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The abuse of political parties

The National Electoral Institute is one of the institutions Mexican citizens trust with their personal data yet our data isn't only known to the INE given that political parties also have access to it
INE personnel monitoring information – Photo: Germán/EL UNIVERSAL
Mexico City
Newspaper Leader by EL UNIVERSAL
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It's become common to receive in our personal email advertisements or messages from companies we've never been in contact with. It's also frequent to receive calls – in our fixed or mobile phones – from companies interested in offering us a product or service. Personal data has become a very attractive product, especially for commercial companies, despite there being a law protecting us from the bad use of our personal information.

Due to its role, the National Electoral Institute (INE) is one of the institutions Mexican citizens trust with their personal data. Yet our data isn't only known to the INE as political parties also have access to it...and it's here that we've documented evidence that our information is being misused.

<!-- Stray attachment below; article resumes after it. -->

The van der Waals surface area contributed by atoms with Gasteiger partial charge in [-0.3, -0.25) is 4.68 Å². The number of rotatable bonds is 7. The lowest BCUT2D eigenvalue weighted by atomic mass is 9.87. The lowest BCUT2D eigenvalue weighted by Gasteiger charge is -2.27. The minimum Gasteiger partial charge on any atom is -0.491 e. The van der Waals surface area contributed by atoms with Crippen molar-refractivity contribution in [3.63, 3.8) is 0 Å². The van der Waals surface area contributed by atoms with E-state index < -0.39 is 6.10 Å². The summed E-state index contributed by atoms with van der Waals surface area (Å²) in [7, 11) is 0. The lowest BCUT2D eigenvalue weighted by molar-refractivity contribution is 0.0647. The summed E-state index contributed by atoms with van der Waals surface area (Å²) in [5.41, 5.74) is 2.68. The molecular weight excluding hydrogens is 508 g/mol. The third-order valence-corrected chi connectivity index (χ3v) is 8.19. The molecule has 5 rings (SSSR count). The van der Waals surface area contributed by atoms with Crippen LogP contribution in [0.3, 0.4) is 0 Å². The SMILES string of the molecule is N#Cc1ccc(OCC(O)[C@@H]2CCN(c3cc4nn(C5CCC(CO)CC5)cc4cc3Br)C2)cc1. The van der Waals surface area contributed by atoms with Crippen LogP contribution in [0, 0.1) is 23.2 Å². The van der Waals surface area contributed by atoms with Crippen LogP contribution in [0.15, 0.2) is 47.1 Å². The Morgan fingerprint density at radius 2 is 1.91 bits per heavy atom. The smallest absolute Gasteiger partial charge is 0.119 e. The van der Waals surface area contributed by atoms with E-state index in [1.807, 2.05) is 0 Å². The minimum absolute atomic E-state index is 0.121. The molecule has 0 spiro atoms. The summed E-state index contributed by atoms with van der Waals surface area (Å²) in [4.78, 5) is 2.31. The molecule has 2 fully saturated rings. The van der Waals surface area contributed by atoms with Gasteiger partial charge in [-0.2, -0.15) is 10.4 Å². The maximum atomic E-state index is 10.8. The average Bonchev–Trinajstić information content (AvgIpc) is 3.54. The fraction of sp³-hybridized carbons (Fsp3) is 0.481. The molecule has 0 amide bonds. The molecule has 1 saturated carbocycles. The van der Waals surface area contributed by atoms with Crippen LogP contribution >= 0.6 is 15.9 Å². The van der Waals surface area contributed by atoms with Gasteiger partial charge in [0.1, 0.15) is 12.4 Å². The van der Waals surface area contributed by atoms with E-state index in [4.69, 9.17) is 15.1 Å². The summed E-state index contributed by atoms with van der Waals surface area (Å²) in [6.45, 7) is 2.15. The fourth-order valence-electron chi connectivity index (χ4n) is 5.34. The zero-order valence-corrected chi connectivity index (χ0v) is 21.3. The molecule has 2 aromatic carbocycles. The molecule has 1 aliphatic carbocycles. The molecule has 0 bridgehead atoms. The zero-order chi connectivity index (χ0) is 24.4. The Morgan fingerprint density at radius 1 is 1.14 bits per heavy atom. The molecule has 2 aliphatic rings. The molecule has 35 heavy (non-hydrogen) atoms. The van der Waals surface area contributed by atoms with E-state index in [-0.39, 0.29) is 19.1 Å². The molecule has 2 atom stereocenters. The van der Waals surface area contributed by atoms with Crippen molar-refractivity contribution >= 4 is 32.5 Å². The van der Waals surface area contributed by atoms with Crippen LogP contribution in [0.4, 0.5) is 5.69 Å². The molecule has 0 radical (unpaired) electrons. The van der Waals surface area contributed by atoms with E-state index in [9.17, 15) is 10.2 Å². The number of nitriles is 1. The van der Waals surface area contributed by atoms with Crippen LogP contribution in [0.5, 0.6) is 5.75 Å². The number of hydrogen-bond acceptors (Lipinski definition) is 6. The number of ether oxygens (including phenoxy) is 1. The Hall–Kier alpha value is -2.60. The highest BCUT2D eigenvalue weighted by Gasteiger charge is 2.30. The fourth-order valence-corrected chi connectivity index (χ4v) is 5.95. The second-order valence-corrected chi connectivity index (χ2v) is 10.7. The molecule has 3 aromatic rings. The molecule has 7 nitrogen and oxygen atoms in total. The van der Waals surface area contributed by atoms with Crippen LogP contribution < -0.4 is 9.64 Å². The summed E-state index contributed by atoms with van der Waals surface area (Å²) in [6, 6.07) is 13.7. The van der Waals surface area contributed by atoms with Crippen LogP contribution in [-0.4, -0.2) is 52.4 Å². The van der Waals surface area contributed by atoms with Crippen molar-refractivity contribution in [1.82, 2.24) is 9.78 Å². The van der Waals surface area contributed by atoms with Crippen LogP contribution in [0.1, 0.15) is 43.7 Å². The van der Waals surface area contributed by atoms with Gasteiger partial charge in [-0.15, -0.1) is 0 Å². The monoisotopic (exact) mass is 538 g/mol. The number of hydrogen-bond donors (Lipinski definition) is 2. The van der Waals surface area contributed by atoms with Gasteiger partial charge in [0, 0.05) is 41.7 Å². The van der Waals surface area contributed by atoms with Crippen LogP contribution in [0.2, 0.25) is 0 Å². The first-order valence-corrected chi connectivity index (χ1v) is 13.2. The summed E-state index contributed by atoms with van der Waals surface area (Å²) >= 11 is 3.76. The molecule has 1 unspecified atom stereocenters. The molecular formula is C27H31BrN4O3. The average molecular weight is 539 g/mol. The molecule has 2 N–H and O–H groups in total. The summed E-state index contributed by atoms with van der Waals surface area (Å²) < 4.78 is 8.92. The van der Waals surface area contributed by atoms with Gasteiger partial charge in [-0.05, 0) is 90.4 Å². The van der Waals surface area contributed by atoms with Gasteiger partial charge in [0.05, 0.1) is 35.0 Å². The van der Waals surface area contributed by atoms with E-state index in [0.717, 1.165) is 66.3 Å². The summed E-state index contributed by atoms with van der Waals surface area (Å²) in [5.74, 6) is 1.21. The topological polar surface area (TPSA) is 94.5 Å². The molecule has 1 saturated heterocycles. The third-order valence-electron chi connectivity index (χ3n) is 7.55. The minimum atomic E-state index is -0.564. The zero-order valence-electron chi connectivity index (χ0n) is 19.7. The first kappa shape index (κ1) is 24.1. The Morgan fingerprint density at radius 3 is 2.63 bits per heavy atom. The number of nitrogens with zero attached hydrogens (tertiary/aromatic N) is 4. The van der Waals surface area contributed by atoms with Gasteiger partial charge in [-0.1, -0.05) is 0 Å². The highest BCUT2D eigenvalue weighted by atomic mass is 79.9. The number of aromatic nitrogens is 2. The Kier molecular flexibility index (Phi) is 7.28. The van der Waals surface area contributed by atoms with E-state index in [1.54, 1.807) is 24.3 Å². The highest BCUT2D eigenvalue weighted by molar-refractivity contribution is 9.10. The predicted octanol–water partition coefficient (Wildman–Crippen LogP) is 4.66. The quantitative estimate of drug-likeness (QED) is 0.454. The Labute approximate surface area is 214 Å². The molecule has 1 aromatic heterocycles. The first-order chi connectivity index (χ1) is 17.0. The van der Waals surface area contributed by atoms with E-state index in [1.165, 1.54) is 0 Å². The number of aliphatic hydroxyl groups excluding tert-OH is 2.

In 2016, there were at least to known cases where the official voter's list was leaked. In April of that year, the INE said over 93 million of personal data had been on offer on Amazon; the center-left Citizen's Movement Party (MC) admitted the copy published in this site belonged to them but that the information had been obtained by hackers. This oversight cost millions to the political party.

Weeks later, another list was published on another website, with data of almost 2 million citizens from Sinaloa. And some years ago, it also became known that the official voter's list was up for sale in the Mexico City neighborhood of Tepito.

Now EL UNIVERSAL publishes that the INE has received 4,000 complaints against political parties who have affiliated citizens without their knowledge. How do they do it? Because they have access to the data of millions of citizens.

These discoveries are, mostly, accidental. Candidates to local offices or to members of the public electoral organizations have been rejected because they are listed as being members of a political party – without them having ever requested it.

Cases like the ones published today only reaffirm the lack of interest political parties have in abiding by the law. When selecting the candidates for the 2018 General Election, democracy was absent despite political parties being the first ones who should defend it. Then with our personal data, parties abuse of the information in their power to inflate their members' list.

Fully consolidating our democracy will remain an unobtainable goal as long as political parties keep cheating, breaking, or finding a loophole in our laws to achieve their objectives.


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